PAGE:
Cvlt Pathology – Tales from the Morgue: Flesh Fused to Furniture
In my line of work there’s a litany of mundane duties. Though routine to us in the field, most would find them bizarre. One such day started innocuously enough with a routine ‘morgue check’: which involves verifying all the cadavers we should have in stock in the morgue are in the morgue and not absconded to become a brick in some mad man’s mile-high corpse pyramid or put to work as a cheap farmer’s smelly scarecrow. This day, however, I was quite surprised to open the morgue door and see a blood and…something… stained portion of a couch. This desecrated sofa was accompanied by a pair of amputated legs and the decedent owner of it all. As this is a hospital and not a CSI laboratory, this raised many questions. Questions which proved to be a strange, sad story of the couch this patient belonged to.
Now most medical findings are a mix of facts and speculation, but one definitive element that came into play in this case was extreme morbid obesity. To surmise, our patient had literally merged with their couch due to extreme immobility, which caused bedsores to develop. Bedsores which would burst and as they healed caused flesh and fabric to became one. This is far from the first occasion of unintended negligence leading to such horrific results. Similar stories have occurred before with the same outcome. In this particular case, the family or loved ones attempted to take care of the patient, at least in terms of feeding, until their health began to drastically diminish (slowed heart beat and/or labored breathing) and EMTs were finally notified. At that point, there was nothing that could be done, amputations and emergency skin removal could do little to combat years of unintended negligence. Such as what happened with this patient – a slow and painful passing.
“Tell me more about bedsores!” you ask? Alright! You got it buddy! Bedsores, AKA ‘ pressure ulcers’, are caused by staying in one position for a prolonged period of time causing a complete or partial obstruction to of bloodflow to the epidermis and muscle. Those that are typically afflicted suffer from paralysis or immobility, including the elderly, coma patients, or the frail and immobile. These sores have four stages: (1) a reddish painful mark, (2) a wound resembling a cut or lesion, (3) a large crater like opening, and (4) a deep abscess where layers of bone and muscle become visible. Nurses and health practitioners are trained to move bedridden patients to prevent too much accumulated pressure on any one point of the body, lest they become some Cronenberg-ian furniture-person.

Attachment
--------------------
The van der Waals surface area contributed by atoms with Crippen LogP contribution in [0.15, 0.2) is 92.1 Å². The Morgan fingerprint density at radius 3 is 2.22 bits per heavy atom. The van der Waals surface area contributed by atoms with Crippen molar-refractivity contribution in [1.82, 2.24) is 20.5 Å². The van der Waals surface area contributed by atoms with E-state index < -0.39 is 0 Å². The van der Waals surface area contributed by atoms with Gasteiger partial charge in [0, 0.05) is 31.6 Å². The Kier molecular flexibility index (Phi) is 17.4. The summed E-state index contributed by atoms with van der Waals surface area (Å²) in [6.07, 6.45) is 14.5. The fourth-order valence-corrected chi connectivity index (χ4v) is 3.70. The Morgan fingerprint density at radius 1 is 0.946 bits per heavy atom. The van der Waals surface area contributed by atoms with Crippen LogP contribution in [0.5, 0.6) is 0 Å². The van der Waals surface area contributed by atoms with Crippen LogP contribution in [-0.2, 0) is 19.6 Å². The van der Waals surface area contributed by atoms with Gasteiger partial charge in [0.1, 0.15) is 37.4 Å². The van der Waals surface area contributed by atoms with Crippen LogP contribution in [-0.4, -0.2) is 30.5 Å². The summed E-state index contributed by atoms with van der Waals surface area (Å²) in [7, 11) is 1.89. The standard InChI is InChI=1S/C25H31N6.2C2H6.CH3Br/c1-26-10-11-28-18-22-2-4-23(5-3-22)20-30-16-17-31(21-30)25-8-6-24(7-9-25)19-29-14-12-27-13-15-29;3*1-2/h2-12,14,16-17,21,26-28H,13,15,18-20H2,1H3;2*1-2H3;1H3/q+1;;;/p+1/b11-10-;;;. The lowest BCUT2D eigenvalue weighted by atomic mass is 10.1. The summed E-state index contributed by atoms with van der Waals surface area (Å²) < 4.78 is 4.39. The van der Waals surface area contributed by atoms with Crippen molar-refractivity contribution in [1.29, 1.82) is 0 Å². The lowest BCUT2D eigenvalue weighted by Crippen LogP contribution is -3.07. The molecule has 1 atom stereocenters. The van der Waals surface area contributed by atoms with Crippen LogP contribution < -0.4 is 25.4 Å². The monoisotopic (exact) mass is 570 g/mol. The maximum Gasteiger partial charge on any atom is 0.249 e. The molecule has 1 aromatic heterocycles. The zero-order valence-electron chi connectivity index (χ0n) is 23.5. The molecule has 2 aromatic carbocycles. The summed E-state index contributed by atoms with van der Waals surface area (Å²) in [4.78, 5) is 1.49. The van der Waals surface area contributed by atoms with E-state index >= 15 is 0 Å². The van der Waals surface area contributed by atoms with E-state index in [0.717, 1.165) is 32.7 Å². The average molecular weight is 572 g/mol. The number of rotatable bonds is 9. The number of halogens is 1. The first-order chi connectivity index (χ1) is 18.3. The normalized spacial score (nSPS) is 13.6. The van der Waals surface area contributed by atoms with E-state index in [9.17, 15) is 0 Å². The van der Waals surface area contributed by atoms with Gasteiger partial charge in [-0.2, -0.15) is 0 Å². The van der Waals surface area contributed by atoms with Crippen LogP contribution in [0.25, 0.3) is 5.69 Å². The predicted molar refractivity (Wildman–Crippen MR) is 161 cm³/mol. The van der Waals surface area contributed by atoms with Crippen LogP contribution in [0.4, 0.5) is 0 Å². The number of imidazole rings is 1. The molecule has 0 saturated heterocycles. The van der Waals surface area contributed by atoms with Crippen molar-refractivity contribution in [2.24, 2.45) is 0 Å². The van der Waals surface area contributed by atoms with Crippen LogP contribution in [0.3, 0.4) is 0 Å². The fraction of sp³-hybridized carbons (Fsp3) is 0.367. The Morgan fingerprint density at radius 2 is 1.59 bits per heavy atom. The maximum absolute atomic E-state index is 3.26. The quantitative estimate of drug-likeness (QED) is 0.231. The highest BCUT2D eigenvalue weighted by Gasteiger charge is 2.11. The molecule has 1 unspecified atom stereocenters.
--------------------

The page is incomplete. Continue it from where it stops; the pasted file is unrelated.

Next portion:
Fun fact! Stage 4 pressure ulcers have had a history of being treated with ‘maggot debridement therapy.’ Disinfected (sterilized and germ-free) maggots are placed into the open wound and feast on the necrotic and damaged tissue while secreting natural anti-bacterial molecules. Non-healing necrotic skin provides the perfect warm and wet wounds for this type of therapy. The hungry lil’ critters can clean out a rotting wound in as little as 2-3 days, provided they are properly localized and contained with special dressings to prevent migration. This practice fell out of favor with many doctors – perhaps for being a bit too maggoty? Although it seems incredibly antiquated, maggots are actually available by prescription and considered a ‘medical device’ by the FDA. This, of course, was approved a very long time ago. Possibly while listening to Usher’s hit single “Yeah!” since medical maggots were re-approved in 2004 following decades of approving studies.